Some directors spend their entire careers switching effortlessly between genres. Zack Snyder does not. He is an action director, and everything he makes emerges as an action film. Clearly he wishes to be seen as a jack of all trades, the kind of guy who can make any movie; he’s hung his name on a horror movie, two highly divergent examples of comic-book cinema, and now, a film populated by talking owls and aimed at children. All of these films, without fail, have come out chock full of amped-up action sequences, isolated moments of “awesome,” and endless, endless use of slow motion. While that approach has potential, it can become wearying when applied time and again, and some material has been more able to withstand Snyder’s bludgeoning tactics than others. The fantasy genre is probably one of those least suited to his approach; by aggressively ramping up its muscle-bound aggro-cool aspects, Snyder risks trampling the more delicate ones, and it’s in the delicacy that suspension of disbelief resides. Without disbelief suspended, things can start to look mighty silly. That’s what happened with Snyder’s lunkheaded 300, and that’s what happens with Legend of the Guardians: The Owls of Ga’Hoole—about a world populated by talking owls.
Snyder’s owls all articulate beautifully, thanks to state-of-the-art computer animation. Each is of a different species; for instance, Soren (Jim Sturgess), our young hero, is a barn owl. After falling out of his tree, Soren and his brother Kludd (Ryan Kwanten) are kidnapped by some evil owls and taken to St. Aggie’s, a mine/mountain fortification. Soren is shuttled into worker-drone service mining some MacGuffin-like substance from owl pellets while Kludd is deemed worthy for military service. One daring escape later, Soren and an elf owl named Gylfie (Emily Barclay) fly off in search of the Guardians, a mythical order of owls sworn to protect all of owlhood against owl-on-owl injustice. On their journey, these owls meet more owls, all different types, and far be it from me to suggest that the variety in species is a simple method for telling apart these otherwise-indistinguishable characters.
I’m far more likely to suggest that the owl angle is all this material has going for it. Replace the owls with humans and you have yet another pale young-adult fantasy cash-in on the popularity of The Lord of the Rings and Harry Potter destined to be forgotten as quickly as The Seeker: The Dark is Rising and The Spiderwick Chronicles. With owls, at least there’s a feathery difference, but that’s as far as the innovation goes. Beyond the hook, Guardians is bland down the line, a toxic combination of the generic and the incoherent. The screenplay has to stop every ten to fifteen minutes to explain another part of its mythology, from the important bits in the pellets (called “flecks”) to the evolution of the Guardian mythos to how its chief villain, the scarred and masked giant Metal Beak (Joel Edgerton), earned his moniker, yet for all the bluster, there’s nothing here that doesn’t come straight from the epic-journey template. Maybe the source novels get deeper into it; the film, drawn from three different books in the series, is practically a fantasy Mad Lib with the word “owl” plugged into the primary-noun slot and the word “gizzard” plugged into every third slot.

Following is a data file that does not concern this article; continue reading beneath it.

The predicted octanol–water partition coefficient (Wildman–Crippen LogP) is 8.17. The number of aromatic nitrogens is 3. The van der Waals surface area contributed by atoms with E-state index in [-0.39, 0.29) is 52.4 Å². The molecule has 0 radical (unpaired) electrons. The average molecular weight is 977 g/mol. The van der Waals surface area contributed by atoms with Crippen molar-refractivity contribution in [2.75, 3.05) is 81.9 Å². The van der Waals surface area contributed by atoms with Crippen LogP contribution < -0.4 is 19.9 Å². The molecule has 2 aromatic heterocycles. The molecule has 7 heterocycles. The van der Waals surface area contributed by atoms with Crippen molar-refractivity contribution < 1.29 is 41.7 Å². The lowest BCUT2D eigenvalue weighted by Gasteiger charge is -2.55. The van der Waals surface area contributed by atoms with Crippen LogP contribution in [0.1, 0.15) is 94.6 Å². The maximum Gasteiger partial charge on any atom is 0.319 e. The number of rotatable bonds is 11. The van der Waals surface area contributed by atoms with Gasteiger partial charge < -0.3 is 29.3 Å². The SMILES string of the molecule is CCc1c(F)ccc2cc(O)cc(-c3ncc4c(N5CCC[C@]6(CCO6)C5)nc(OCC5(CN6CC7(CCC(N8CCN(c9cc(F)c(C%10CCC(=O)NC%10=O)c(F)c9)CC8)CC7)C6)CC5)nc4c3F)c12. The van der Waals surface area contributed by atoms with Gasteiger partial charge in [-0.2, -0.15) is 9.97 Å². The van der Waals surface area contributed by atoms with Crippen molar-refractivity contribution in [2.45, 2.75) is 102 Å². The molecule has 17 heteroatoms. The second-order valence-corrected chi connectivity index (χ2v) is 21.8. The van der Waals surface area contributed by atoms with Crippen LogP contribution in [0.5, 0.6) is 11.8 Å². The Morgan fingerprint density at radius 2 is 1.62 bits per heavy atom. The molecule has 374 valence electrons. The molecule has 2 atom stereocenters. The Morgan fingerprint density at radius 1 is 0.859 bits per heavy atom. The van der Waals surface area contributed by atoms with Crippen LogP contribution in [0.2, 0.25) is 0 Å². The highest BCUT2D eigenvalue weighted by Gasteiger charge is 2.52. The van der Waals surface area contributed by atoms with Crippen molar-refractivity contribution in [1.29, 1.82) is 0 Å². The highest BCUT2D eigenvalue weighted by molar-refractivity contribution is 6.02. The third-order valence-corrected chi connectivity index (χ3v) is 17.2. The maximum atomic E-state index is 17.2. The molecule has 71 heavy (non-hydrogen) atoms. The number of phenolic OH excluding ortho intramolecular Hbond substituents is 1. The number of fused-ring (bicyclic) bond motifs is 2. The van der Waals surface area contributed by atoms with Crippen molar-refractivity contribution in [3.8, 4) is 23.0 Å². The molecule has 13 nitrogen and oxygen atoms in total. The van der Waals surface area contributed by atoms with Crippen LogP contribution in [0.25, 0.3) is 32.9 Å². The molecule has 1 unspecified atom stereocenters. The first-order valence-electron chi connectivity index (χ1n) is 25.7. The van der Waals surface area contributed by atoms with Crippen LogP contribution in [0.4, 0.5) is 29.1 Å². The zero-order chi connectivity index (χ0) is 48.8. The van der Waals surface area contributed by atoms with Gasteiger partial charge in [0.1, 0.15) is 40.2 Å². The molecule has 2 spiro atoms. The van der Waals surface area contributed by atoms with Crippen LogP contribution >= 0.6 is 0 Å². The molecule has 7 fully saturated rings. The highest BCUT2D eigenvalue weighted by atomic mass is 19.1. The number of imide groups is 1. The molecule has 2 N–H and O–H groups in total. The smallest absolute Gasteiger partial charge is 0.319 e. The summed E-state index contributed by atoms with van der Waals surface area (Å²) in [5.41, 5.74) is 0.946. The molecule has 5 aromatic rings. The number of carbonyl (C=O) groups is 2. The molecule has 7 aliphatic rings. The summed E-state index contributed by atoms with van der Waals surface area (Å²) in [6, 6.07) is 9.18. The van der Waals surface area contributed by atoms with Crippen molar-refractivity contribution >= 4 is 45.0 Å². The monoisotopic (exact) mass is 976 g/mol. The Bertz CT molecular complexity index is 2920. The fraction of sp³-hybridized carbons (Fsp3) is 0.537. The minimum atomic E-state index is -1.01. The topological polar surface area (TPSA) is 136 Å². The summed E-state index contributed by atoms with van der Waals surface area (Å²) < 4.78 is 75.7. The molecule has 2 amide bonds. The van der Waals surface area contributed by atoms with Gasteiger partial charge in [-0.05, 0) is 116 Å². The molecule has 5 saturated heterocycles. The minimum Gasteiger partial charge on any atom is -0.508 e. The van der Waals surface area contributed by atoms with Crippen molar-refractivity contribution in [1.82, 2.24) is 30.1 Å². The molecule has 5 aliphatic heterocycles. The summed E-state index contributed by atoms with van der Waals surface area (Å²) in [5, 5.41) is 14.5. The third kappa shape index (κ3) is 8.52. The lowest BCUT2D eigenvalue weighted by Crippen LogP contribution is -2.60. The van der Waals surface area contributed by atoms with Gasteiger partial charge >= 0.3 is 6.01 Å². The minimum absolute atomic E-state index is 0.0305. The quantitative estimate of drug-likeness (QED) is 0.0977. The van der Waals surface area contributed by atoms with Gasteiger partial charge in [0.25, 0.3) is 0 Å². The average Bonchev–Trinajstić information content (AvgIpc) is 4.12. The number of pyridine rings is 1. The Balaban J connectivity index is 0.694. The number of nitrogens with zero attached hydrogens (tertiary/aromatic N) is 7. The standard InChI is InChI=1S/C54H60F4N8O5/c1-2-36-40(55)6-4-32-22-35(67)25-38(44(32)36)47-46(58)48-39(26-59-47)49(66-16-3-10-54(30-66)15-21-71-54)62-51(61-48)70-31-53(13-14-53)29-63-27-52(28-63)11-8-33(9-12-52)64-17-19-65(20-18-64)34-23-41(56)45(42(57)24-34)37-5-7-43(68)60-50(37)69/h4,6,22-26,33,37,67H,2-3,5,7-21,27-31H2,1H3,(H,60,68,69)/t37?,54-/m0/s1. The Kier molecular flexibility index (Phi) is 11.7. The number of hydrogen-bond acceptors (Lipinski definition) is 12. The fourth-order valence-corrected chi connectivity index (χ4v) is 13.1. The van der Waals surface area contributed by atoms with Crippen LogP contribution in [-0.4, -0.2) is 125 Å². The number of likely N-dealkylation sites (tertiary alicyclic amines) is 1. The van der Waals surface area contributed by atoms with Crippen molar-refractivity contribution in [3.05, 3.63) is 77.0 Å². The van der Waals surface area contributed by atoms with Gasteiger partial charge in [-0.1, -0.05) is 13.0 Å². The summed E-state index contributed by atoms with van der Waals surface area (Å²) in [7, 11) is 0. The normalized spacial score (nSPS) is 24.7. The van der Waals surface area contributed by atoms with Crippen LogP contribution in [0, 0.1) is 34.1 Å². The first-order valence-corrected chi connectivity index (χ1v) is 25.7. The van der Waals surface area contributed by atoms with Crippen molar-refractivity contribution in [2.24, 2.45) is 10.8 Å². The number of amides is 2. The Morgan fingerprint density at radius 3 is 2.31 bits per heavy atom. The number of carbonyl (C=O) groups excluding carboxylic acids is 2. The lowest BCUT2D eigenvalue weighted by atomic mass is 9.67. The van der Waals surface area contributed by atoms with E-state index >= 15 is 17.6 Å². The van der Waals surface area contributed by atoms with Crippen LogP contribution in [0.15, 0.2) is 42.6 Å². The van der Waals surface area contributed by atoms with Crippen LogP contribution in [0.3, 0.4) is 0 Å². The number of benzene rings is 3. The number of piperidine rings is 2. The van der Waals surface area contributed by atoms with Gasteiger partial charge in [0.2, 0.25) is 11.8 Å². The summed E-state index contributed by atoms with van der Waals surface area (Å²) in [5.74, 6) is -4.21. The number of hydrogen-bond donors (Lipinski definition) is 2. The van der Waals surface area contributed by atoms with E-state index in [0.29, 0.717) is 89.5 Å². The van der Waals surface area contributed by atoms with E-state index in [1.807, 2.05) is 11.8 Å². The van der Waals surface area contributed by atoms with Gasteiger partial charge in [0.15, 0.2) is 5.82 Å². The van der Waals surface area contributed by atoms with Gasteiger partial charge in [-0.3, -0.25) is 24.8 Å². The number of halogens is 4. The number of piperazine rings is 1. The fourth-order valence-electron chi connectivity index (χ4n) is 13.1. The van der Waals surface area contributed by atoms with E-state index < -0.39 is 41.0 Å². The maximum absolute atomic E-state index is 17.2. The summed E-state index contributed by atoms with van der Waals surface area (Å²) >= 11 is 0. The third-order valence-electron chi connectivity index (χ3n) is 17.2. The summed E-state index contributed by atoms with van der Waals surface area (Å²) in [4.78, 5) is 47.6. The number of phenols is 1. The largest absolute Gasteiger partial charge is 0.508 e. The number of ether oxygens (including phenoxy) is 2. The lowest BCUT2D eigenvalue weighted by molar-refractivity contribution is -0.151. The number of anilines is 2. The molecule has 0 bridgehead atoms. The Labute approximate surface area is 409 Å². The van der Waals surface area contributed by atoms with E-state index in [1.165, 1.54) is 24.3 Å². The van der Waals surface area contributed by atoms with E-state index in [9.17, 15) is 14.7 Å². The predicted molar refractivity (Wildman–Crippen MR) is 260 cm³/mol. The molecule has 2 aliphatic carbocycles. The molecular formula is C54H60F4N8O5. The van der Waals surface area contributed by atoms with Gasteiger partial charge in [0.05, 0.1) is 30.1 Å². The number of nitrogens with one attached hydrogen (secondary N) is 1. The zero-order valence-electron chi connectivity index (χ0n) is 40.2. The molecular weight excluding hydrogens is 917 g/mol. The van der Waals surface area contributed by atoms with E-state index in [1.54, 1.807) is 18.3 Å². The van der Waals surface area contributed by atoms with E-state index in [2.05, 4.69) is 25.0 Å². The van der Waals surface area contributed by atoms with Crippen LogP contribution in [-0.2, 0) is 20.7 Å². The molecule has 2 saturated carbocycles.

Replace the owls with humans and you have yet another pale young-adult fantasy cash-in on the popularity of The Lord of the Rings and Harry Potter destined to be forgotten as quickly as The Seeker: The Dark is Rising and The Spiderwick Chronicles.
So the material is weak, and that’s bad news for Snyder—the punk-rock cover-band of directors. Everything Snyder makes, no matter the genesis, ends up hard, fast and loud. But like any punk-rock cover song, the interpretation is only as good as the original material. It doesn’t matter how fast or how “ironic” you play it, “Copacabana” is still going to be “Copacabana,” and that’s Snyder’s inescapable failing. He can polish and stylize strong material just fine, but give him material that’s even a bit off the mark and he can’t make anything of it. Given the slightest room for ironic derision, his go-to bag of tricks begins to look like the desperate cover-up of a man who’s trying really hard to dazzle you with pretty lights and colors, to hammer you with blood and thunder and concussive noise so that you don’t notice the arid emptiness just under the surface. It takes a scary level of commitment to go balls-out and still make a fantasy piece work. Think of John Badham and Conan the Barbarian for a rare positive example. That’s a film that makes its steroidal ridiculousness work on a level that feels elemental, because Badham was willing to meet Robert E. Howard on his intended pulpy/stupid level.
Guardians just doesn’t get there, because Snyder can’t commit. In his frenzied stampede towards his preferred mode of discourse—with its imagistic fetishization and slow-down/speed-up action pacing and shock-and-awesome bits of fratboy cool strewn across CGI—he never stops to understand and accept the fundamental goofiness of the material with which he’s working. Nobody who understands the base silliness of a world full of owls wearing armor would write whole dialogue scenes around the word “gizzard,” and nobody who wanted their film taken seriously as a rousing, exciting fantasy epic would score a montage to the wispy likes of Owl City. (This sequence is the film’s nadir, as to be expected considering it’s scored to Owl Fucking City.) Children have to endure quite a lot of junk in the name of family-safe entertainment, and my gizzard tells me that this thing is a god-damned disaster no matter what your age.